Newspaper article Coffs Coast Advocate (Coffs Harbour, Australia)

Tarantulas and Snake Whisky

Newspaper article Coffs Coast Advocate (Coffs Harbour, Australia)

Tarantulas and Snake Whisky

Article excerpt

Byline: David Ellis

TARANTULAS, crickets and a swig of snake whisky are now on the menu for the culinary adventurous during eight-day Mekong River cruises between Vietnam's Ho Chi Minh City and Cambodia's Siem Reap.

But daring as they may appear, such adelicaciesa are not actually part of the cuisine aboard the river ships AmaLotus and La Marguerite of Australia's APT Touring a they're there for the more-strong of heart and stomach during shore excursions led by Vietnamese and Cambodian guides.

Crickets, guests soon learn, are in fact a pretty staple local food item in the region because of their high protein content.

Attracted by battery-powered fluorescent lights at night among the rice fields, the unwary little fellas fly into plastic sheets and then drop into troughs of water where they're collected for frying in tasty sauces at local markets, the sauces over-riding any anaturala flavour that may exist inside the now-crispy carcasses.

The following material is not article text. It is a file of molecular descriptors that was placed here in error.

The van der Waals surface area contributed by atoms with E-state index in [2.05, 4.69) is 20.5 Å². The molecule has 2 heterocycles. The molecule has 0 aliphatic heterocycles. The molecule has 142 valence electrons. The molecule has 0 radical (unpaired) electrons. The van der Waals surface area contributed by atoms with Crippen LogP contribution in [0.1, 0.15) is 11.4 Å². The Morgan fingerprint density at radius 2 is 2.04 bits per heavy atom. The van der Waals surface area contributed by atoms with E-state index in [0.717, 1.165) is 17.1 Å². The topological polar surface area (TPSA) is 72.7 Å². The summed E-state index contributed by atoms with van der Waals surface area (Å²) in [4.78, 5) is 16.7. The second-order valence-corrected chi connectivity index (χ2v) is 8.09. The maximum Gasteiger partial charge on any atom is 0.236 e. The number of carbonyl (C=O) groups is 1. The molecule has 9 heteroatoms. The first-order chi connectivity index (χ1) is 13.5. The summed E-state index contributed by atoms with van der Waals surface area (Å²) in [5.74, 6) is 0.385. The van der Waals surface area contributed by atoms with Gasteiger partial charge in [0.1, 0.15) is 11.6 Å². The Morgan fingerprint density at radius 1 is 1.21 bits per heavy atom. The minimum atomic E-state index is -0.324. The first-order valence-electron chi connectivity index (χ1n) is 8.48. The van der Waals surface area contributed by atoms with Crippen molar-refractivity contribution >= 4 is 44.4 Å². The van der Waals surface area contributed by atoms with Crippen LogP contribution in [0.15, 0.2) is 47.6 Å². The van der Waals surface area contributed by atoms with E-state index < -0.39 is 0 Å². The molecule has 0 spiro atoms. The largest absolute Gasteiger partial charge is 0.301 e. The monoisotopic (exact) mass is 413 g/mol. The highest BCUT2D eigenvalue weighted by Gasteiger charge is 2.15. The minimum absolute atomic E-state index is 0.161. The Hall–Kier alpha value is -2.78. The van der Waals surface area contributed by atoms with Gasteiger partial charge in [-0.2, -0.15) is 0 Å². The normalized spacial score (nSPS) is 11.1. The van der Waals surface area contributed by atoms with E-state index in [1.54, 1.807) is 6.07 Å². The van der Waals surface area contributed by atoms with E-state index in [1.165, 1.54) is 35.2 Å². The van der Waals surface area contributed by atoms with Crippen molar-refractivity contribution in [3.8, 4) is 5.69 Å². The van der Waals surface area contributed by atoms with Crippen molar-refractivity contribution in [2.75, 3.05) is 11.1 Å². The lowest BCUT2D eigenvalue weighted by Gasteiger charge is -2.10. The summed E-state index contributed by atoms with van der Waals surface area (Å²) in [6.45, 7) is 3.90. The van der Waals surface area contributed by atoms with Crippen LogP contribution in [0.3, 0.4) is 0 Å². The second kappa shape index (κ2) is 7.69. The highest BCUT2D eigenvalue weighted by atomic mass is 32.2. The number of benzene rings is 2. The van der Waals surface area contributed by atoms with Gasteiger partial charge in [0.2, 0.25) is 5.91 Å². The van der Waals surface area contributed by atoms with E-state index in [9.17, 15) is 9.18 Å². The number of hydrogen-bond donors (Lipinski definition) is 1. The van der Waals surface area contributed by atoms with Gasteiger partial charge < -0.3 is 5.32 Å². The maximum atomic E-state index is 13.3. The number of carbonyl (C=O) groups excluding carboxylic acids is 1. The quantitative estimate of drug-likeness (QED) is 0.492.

And those brave enough to try, also find that stir-fried tarantulas taste and crunch much the same as those cricketsa[degrees] with the truly brave also being offered a live one in the hand or on their shirt a with the assurance that these fearsome-looking crawly critters have had their venom-carrying fangs removed.

And to prove just how safe and tasty they are, the guides are the first to eat a cooked one. Whole. And while some passengers may gingerly try the legs, with a few prepared to bite into the body, most opt instead for a photograph of those few game enough to bite into or to wear a tarantula.

Afterwards, to wash all this down, there's then a swig of that snake whisky, which is produced by infusing whole snakes, usually cobras, in rice whisky. It's good for virility, the guides assure APT's passengers, as well as rheumatism and arthritis.

The whisky comes from a small family-run village rice processing mill near a floating wholesalers' market where trading's not on shore, but from boat to boat. …

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